Jail is the worst fear an addict has, and why is now very obvious to me: they know they will be forced into withdrawal if jail is for more than 48 hours, and they are almost never “ready” to tackle the agony of opiate withdrawal THAT day; tomorrow will work. Indeed, most addicts tell themselves they are getting ready to quit, but when truly forced to do so, they panic. Armed with this personal knowledge, I was able to get and hold my clients’ attention and their parents’, too.   And what came of my newfound, firsthand authority on the subject? Abject failure. They kept using. And so did my own daughter. Two of them (Tony and Jeremy) died while in the best opiate court our locals could design. The third died after having “graduated” from it. As a lawyer, I pressed on, but with a sense of defeat that knows no bottom. I forced myself to continue to try (and to this day I continue to try) to help them find the right ladder to climb out of that deep, dark hole of mental health and addiction struggles.

Then, one late September morning a few weeks ago, following jury selection in a rural Wisconsin county, while listening to a cookie-cutter DV opening statement of a small-town career prosecutor, I did something unusual. I uncharacteristically reached into my briefcase and checked the alerts on my phone. One was from our daughter’s roommate in Maine, where we had just had a positive visit weeks earlier with our struggling daughter. I read it. It told me our daughter was found dead of an overdose that morning.

What ensued is foggy still, but I walked silently to the bench, handed the judge my cell phone and pointed at it. He and the prosecutor read it. A mistrial was called. The jury filed out, offering kind words that seemed muted by my fog. And I became a member of that club I never wanted to join. The intervening weeks flew by, blurred by the same unspeakable sadness all families endure. But as the dictates of my professional life required, I returned to my work, as effectively as possible, in mourning but still the lone bread winner, the lawyer for clients still in dire need of me. As defense lawyers, we spend our lives trying to bring order to the chaos of our clients’ lives, and they still needed that help.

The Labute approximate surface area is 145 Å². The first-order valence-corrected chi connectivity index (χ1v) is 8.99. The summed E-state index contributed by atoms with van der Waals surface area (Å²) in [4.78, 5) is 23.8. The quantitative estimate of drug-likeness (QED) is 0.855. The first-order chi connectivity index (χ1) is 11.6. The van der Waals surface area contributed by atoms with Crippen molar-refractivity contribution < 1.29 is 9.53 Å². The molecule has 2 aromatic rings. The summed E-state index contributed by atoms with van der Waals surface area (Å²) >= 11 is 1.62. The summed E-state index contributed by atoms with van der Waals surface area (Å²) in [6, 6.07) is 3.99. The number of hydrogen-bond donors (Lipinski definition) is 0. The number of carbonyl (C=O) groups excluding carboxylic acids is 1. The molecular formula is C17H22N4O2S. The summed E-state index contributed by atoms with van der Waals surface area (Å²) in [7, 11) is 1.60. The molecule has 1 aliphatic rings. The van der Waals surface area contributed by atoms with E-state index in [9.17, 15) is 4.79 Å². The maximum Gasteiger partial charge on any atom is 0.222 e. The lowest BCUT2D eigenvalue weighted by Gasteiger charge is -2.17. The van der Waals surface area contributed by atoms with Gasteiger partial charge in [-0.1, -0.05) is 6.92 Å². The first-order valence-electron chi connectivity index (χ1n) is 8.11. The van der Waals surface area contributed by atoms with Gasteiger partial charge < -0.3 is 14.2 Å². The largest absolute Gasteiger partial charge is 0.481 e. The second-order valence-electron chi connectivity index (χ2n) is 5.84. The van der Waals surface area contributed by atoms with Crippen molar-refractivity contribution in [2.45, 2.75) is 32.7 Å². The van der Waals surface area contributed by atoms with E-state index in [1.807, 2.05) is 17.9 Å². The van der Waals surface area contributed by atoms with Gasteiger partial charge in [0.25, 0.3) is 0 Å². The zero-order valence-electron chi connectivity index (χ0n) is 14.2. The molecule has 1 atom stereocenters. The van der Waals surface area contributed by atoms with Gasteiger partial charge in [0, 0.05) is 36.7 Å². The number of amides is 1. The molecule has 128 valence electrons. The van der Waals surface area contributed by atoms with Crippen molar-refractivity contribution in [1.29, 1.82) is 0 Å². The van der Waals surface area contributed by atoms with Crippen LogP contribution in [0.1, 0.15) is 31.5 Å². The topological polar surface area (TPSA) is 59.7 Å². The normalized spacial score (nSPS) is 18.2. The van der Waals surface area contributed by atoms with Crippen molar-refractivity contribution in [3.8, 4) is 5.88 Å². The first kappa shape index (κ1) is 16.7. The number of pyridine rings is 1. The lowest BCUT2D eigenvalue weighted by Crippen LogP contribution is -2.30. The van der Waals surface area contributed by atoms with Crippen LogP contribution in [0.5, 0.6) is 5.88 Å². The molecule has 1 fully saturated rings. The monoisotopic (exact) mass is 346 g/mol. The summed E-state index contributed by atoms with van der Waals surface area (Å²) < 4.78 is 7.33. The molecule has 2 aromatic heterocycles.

One question lingered in this lawyer/parent’s mind, though, the same one SHG has posited:  what might we say, what might we do, to spare another parent the unbearable pain of such a loss? How could I, a public persona with some high profile media cases, a grizzled veteran of the local defense bar, take action beyond telling a sad story of how this scourge had ravaged us personally? We have no solid answers, and SHG poses good questions: What will change, what can change, what can be done, how might we help the next client, the next family, the next addict? In Part 2 of this essay, I will try and outline some of our answers to these valid questions posed here recently.